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Maintaining the best results requires knowledge and expertise. Our athletes train and so do we, through our professional development program. Meaning that when a practitioner the treats you, they have the most advanced injury care knowledge. Read about what our practitioners are thinking in the injury blogs below.

Pars Interarticularis Stress Fractures

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Following on from my last blog on overuse injuries in young athletes and leading into cricket season, I thought I'd examine one of the higher risk overuse injuries more closely. Let's focus on stress fractures of the pars interarticularis (spondylolysis).

These stress fractures are a fairly common cause of persistent lower back pain in the young athlete population (1). These stress fractures are most commonly located in the lower lumbar spine, most typically occurring at the level of L4/5. They can be unilateral or bilateral fractures.

Young athletes that compete in sports which require their lower back to move into repetitive extension and rotation such as cricket, rowing, diving, dancing, gymnastics, athletic throwing sports and some foot ball positions are at increased risk of developing these fractures (2). Young athletes are especially vulnerable to this stress in growth phases (2).

Compared to the adult population, young athletes are far less likely to experience lower back pain as the result of disc pathology, muscle-tendon strain or osteoarthritis (3). In one study, comparing lower back pain in 100 young athletes with 100 symptomatic adults, 47 out of the 100 young athletes were shown to have pars fractures. Compare this with just 5% of the adults from the sample (3).

So when should you as a parent be suspicious that your child has this condition? Generally speaking, if an active child or adolescent complains of lower back pain for a period of two weeks or more this pain should be investigated, especially if they play one of the above mentioned sports and have experienced a recent growth spurt. Often the pain will start insidiously and the young athlete may complain of an aching back which is worse for back extension, running and sore after sport. Often the pain will improve with rest. They may also complain of pain in their back at nighttime.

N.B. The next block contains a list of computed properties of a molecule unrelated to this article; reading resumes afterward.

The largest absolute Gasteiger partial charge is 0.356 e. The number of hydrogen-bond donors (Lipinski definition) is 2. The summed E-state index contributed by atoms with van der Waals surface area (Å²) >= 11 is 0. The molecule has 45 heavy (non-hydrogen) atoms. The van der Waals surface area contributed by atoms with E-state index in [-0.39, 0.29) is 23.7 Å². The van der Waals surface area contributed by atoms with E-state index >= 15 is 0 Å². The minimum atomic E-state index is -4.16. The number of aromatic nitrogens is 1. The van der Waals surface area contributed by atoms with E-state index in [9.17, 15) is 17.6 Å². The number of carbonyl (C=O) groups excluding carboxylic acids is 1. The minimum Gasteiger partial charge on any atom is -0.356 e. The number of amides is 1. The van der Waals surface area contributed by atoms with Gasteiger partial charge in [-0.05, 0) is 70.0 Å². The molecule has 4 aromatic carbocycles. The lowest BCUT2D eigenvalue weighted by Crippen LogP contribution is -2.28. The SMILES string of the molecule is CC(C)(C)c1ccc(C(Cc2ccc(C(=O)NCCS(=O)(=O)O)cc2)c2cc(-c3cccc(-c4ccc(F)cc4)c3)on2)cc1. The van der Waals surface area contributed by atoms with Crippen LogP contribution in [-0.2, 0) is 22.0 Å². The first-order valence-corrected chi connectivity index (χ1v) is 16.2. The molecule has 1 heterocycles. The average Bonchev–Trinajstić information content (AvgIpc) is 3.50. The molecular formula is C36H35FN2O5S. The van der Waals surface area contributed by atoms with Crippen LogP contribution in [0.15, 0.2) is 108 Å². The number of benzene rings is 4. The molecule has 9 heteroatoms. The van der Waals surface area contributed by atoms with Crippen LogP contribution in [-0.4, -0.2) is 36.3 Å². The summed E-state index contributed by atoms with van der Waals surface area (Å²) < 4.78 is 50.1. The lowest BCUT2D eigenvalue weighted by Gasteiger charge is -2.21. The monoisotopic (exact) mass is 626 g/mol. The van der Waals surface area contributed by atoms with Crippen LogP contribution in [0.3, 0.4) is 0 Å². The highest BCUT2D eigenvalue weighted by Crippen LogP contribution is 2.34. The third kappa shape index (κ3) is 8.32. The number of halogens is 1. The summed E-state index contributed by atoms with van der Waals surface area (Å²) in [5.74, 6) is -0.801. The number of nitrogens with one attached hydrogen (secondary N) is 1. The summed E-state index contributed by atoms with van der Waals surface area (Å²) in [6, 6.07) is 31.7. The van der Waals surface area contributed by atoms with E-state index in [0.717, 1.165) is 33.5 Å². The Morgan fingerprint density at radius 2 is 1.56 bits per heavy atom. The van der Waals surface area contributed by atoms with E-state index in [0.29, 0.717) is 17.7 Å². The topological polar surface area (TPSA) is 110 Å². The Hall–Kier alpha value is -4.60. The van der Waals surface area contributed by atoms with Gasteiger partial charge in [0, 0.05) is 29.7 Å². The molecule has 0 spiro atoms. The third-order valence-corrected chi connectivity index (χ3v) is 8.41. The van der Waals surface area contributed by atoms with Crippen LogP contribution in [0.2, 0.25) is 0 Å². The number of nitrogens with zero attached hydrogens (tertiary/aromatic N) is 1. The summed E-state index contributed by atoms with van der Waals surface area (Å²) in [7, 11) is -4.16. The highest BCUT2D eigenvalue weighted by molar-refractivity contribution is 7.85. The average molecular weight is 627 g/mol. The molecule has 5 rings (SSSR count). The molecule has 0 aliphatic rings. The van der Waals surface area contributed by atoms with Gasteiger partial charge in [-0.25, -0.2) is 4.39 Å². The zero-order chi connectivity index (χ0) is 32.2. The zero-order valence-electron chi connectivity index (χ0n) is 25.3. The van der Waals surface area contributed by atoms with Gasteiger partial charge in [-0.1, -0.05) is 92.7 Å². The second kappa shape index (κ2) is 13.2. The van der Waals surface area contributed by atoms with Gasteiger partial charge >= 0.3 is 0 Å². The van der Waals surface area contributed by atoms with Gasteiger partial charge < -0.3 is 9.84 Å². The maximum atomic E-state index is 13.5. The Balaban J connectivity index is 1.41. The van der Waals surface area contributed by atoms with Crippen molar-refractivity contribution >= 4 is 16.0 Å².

If it is suspected by your clinician that your young athlete has a pars fracture they will be sent for imaging to confirm this diagnosis. This usually involves a plain film x-ray first and if necessary will be followed up with an MRI.

Rest from strenuous exercise is the best treatment option for Pars fractures. Most young athletes will have to take time off sport for a minimum of 12 weeks and then commence a graduated return. Each athlete is individual however and the time frame for healing will be variable. Taking time out to rest may reduce the likelihood of non-union of the fracture and may reduce the likelihood of surgical intervention.

Importantly, young athletes shouldn't be complaining about persistent lower back pain! They are not likely to have the same cause of lower back complaints as adults and therefore their lower back pain needs to be promptly investigated. The sooner a pars fracture is identified, the sooner if can be well managed.

(1) DiFioroi, J.P., Benjamin, H.J., Brenner, J., Gergory, A., Jaynthi, N., Landry, G., Luke., A. Over use injuries and burnout in youth sports: a position statement from the American Medical society for sports medicine. British Journal of Sports Medicine 2014; 48:287-288.

(2) Iwamoto, J., Sato, Y., Takeda, T., Matumotomo, H. Return to sports activity by athletes after treatment of spondylolysis. World Journal of Orthopedics, November 18, 2010; 1 (1): 26-30.

(3) Micheli, L., Wood, R. Back pain in young athletes, significant differences from adults in causes and patterns. Archives of pediatric and adolescent medicine, 1995; 149 (1): 15-18.

Overuse Injuries In Young Athletes

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There is a trend in youth sport to push our young athletes hard. At CSSM we often see young athletes who participate in sport between 6-8 times per week. There is an emphasis on sporting competitiveness from a young age, which sometimes comes at the price of overuse injuries.

An overuse injury can be defined as ‘an injury occurring as the result of repetitive submaximal loading of the musculoskeletal system when rest in not adequate to allow for structural adaptation to take place’ (2).

These injuries do not occur as the result of a single acute event, rather they occur more insidiously over a period of time when repeated stress and load is placed on the body. These injuries can affect any part of the musculoskeletal system including joints, muscles, bone and cartilage. Some overuse injuries are lower risk than others (but still sore!). Common low risk examples include Osgood-Schlatter disease and Sever's disease. Others are higher risk including stress fractures to the lower back (pars fractures) and femoral neck stress fractures.